Ivor Tossell turned his gimlet eye to the topic of Facebook’s frictionless sharing, one more step to have everyone operating completely stripped of privacy in its sphere.
Facebook, and websites desperate for a slice of its precious traffic, are pioneering a new world of automatic disclosure in which the things you do anywhere on the Web can be posted straight to your Facebook page. The idea is called “frictionless sharing” – and it’s closed on us like a bear trap.
It works like this: All websites need traffic. The more people visit, the more pages they serve up, and the more ads they can show. Traditionally, search engines like Google have been a dominant source of traffic, but social-network sharing, which thrives when users post links to stories and videos they like on their Facebook pages, has been steadily gaining ground.
The wizards at Facebook saw that the idea of social sharing has only one flaw: It requires users to actually decide to share something. Their new system rectifies the niggling problem of voluntary decision making. Instead of requiring users to choose to share articles, publications can simply get users’ permission once, and from then on, share everything the users browse. You could call it “frictionless” – a more appropriate title would be “negative-option sharing.”
Now, for instance, the Huffington Post is happy to post each individual article you’ve read to your Facebook timeline. Other AOL and Yahoo properties have jumped on-board as well. Even august papers like The Washington Post and The Guardian are using a slightly dialled-back system that reports on clicks the user makes within Facebook. Nor is it just publications: Everyone from Pinterest to Kobo is itching to publish your activities to Facebook and grab a slice of traffic in return.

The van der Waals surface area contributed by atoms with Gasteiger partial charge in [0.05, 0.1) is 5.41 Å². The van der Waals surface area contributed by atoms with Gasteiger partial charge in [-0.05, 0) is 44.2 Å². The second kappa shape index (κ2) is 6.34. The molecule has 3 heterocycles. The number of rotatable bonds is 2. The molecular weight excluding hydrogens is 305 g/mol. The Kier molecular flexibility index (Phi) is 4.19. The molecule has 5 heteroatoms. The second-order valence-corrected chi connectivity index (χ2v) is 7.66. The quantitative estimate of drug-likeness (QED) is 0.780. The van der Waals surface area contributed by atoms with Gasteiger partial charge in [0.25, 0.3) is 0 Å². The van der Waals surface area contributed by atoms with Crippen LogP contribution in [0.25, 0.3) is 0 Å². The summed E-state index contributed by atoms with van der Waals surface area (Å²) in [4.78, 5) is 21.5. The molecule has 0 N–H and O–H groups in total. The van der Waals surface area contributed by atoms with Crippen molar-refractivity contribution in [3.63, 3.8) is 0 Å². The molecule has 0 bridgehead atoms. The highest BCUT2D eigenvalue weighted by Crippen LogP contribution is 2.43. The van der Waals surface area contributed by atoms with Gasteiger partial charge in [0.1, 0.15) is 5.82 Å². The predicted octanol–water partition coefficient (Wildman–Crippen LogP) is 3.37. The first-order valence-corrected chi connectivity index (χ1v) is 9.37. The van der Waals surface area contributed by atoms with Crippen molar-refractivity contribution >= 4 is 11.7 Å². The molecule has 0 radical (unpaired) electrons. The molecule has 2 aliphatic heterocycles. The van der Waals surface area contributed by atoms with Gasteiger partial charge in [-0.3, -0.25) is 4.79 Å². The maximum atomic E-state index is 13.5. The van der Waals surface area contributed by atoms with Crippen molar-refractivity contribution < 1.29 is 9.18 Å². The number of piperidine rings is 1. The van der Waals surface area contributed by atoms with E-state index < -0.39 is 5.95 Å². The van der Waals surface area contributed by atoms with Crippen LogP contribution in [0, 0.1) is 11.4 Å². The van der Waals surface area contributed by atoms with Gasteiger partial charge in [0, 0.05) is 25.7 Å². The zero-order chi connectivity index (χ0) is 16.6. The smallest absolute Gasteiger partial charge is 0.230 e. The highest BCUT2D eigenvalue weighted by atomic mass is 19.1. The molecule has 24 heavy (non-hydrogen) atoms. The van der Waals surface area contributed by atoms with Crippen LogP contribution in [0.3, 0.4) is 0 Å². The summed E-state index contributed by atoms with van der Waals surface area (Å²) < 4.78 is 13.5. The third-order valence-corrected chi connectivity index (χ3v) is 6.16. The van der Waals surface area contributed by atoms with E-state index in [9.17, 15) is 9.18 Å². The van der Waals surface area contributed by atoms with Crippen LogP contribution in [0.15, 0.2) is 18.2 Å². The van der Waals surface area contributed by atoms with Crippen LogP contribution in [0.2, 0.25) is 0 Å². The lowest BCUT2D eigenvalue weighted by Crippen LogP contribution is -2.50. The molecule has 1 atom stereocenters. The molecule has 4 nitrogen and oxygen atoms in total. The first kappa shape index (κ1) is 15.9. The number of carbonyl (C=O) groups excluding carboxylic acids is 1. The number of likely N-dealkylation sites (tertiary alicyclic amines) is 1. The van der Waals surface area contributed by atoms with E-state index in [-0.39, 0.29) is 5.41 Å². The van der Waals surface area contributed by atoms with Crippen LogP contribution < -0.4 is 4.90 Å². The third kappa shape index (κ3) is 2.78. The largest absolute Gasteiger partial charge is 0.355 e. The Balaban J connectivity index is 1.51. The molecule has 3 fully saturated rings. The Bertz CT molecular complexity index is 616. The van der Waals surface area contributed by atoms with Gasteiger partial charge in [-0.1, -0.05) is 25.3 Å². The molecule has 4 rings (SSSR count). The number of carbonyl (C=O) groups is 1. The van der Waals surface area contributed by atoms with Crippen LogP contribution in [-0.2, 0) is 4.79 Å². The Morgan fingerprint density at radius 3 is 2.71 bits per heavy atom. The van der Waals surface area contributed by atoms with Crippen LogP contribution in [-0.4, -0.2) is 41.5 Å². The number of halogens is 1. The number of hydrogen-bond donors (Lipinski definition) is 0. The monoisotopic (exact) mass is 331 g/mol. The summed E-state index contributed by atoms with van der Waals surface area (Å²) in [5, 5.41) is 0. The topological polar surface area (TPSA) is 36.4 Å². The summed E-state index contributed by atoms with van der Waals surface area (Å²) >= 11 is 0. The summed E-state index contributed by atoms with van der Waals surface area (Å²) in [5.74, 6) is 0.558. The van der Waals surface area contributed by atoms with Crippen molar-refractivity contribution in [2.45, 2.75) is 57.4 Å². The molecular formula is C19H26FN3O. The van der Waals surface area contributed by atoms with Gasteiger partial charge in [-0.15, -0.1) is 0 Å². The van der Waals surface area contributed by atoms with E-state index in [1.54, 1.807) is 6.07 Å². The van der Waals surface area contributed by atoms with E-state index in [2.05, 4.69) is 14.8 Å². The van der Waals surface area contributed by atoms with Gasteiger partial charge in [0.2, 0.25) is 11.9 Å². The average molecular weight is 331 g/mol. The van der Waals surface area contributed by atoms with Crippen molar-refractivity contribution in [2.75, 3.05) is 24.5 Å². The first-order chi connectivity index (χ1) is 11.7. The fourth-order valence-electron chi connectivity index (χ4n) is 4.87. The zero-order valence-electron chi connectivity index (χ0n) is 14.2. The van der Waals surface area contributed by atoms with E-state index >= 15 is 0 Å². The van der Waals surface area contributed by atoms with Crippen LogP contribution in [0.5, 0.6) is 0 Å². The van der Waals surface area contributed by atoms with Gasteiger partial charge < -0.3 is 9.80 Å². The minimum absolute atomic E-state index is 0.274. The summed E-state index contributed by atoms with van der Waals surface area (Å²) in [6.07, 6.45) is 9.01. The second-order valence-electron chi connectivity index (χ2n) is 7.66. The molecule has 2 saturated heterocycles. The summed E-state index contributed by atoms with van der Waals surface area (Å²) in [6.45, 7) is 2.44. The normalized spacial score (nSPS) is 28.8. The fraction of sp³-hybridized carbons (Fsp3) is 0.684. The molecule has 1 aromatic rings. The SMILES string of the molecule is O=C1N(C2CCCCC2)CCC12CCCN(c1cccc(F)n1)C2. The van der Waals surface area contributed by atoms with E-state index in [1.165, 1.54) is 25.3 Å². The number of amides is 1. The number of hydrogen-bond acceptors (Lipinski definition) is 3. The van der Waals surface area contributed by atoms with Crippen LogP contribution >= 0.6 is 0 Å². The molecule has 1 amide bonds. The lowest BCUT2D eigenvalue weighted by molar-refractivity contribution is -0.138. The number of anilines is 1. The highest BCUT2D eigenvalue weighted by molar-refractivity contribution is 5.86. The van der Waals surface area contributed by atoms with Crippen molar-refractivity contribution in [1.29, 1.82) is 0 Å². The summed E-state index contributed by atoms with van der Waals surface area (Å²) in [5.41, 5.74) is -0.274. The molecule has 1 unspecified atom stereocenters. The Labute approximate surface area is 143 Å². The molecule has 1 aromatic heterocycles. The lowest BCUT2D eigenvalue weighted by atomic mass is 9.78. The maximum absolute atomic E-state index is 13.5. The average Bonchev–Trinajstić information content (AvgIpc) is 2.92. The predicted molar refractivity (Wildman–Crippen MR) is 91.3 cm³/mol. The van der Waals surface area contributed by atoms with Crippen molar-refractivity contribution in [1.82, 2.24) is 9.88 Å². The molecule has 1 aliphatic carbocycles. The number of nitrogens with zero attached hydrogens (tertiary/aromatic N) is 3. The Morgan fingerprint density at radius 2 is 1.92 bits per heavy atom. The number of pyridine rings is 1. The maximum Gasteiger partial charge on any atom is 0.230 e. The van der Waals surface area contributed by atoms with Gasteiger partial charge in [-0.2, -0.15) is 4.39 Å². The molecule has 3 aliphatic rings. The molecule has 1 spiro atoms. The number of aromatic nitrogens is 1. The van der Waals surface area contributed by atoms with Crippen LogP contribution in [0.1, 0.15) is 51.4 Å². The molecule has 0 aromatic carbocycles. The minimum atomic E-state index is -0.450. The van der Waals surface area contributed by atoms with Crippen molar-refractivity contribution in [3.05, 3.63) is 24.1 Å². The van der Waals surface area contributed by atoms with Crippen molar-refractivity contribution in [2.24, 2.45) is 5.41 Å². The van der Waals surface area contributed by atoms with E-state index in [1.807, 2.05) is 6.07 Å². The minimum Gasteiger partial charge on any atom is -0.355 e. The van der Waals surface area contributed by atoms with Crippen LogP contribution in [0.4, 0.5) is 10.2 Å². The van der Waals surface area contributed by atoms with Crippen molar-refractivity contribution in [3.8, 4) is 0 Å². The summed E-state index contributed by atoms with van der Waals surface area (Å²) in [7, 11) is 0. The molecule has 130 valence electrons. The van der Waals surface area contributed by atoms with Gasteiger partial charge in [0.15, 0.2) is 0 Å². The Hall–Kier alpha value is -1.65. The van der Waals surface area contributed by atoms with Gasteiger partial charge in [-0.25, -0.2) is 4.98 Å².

“Frictionless sharing” devalues the act of sharing, which means making a conscious decision about whether a given article has value to its intended audience.
As a reader, I don’t want to see everything else that someone I know may have clicked on during their web travels.
This is both creepy and counterproductive. It’s one reason why I’m not a huge Facebook fan.
Tossell concluded this way:
Part of the allure of Facebook has been the ability to project an image of yourself to your peers. The company has long realized that its users aren’t worried about privacy in the abstract, but they do care about appearances. “Frictionless sharing” threatens to strip users of that control. Privacy isn’t the heart of social networking, but discretion is. And users who find they can’t trust Facebook to maintain that discretion will start wondering if there’s a social network that can.